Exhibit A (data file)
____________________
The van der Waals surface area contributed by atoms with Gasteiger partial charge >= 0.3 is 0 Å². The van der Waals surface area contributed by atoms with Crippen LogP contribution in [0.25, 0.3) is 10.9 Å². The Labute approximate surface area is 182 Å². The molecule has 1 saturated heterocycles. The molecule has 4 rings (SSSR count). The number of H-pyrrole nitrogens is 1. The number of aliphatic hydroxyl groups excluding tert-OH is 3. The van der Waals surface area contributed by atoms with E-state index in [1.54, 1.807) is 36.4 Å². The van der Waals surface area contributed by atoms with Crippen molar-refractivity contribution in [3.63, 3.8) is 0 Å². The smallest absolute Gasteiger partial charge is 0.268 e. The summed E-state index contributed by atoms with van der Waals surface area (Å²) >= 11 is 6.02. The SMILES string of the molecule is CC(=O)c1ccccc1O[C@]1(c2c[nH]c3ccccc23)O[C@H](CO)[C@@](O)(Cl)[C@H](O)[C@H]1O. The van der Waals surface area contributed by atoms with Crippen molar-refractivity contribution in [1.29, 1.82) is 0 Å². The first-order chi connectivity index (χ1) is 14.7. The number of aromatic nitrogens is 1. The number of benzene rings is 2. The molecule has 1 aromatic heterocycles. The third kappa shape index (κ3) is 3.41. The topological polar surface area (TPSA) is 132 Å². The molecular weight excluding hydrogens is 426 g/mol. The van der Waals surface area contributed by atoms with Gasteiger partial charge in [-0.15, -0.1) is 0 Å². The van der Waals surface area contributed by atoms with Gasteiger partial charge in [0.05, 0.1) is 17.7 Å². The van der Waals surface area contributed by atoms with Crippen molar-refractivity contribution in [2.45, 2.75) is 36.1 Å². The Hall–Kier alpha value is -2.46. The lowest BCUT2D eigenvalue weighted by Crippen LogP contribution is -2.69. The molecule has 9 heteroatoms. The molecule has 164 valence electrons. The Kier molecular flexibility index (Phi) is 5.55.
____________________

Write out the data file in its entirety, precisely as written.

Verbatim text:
The van der Waals surface area contributed by atoms with Gasteiger partial charge >= 0.3 is 0 Å². The van der Waals surface area contributed by atoms with Crippen LogP contribution in [0.25, 0.3) is 10.9 Å². The Labute approximate surface area is 182 Å². The molecule has 1 saturated heterocycles. The molecule has 4 rings (SSSR count). The number of H-pyrrole nitrogens is 1. The number of aliphatic hydroxyl groups excluding tert-OH is 3. The van der Waals surface area contributed by atoms with E-state index in [1.54, 1.807) is 36.4 Å². The van der Waals surface area contributed by atoms with Crippen molar-refractivity contribution in [3.63, 3.8) is 0 Å². The smallest absolute Gasteiger partial charge is 0.268 e. The summed E-state index contributed by atoms with van der Waals surface area (Å²) >= 11 is 6.02. The SMILES string of the molecule is CC(=O)c1ccccc1O[C@]1(c2c[nH]c3ccccc23)O[C@H](CO)[C@@](O)(Cl)[C@H](O)[C@H]1O. The van der Waals surface area contributed by atoms with Crippen molar-refractivity contribution in [1.29, 1.82) is 0 Å². The first-order chi connectivity index (χ1) is 14.7. The number of aromatic nitrogens is 1. The number of benzene rings is 2. The molecule has 1 aromatic heterocycles. The third kappa shape index (κ3) is 3.41. The topological polar surface area (TPSA) is 132 Å². The molecular weight excluding hydrogens is 426 g/mol. The van der Waals surface area contributed by atoms with Gasteiger partial charge in [-0.15, -0.1) is 0 Å². The van der Waals surface area contributed by atoms with Gasteiger partial charge in [0.05, 0.1) is 17.7 Å². The van der Waals surface area contributed by atoms with Crippen molar-refractivity contribution in [2.45, 2.75) is 36.1 Å². The Hall–Kier alpha value is -2.46. The lowest BCUT2D eigenvalue weighted by Crippen LogP contribution is -2.69. The molecule has 9 heteroatoms. The molecule has 164 valence electrons. The Kier molecular flexibility index (Phi) is 5.55.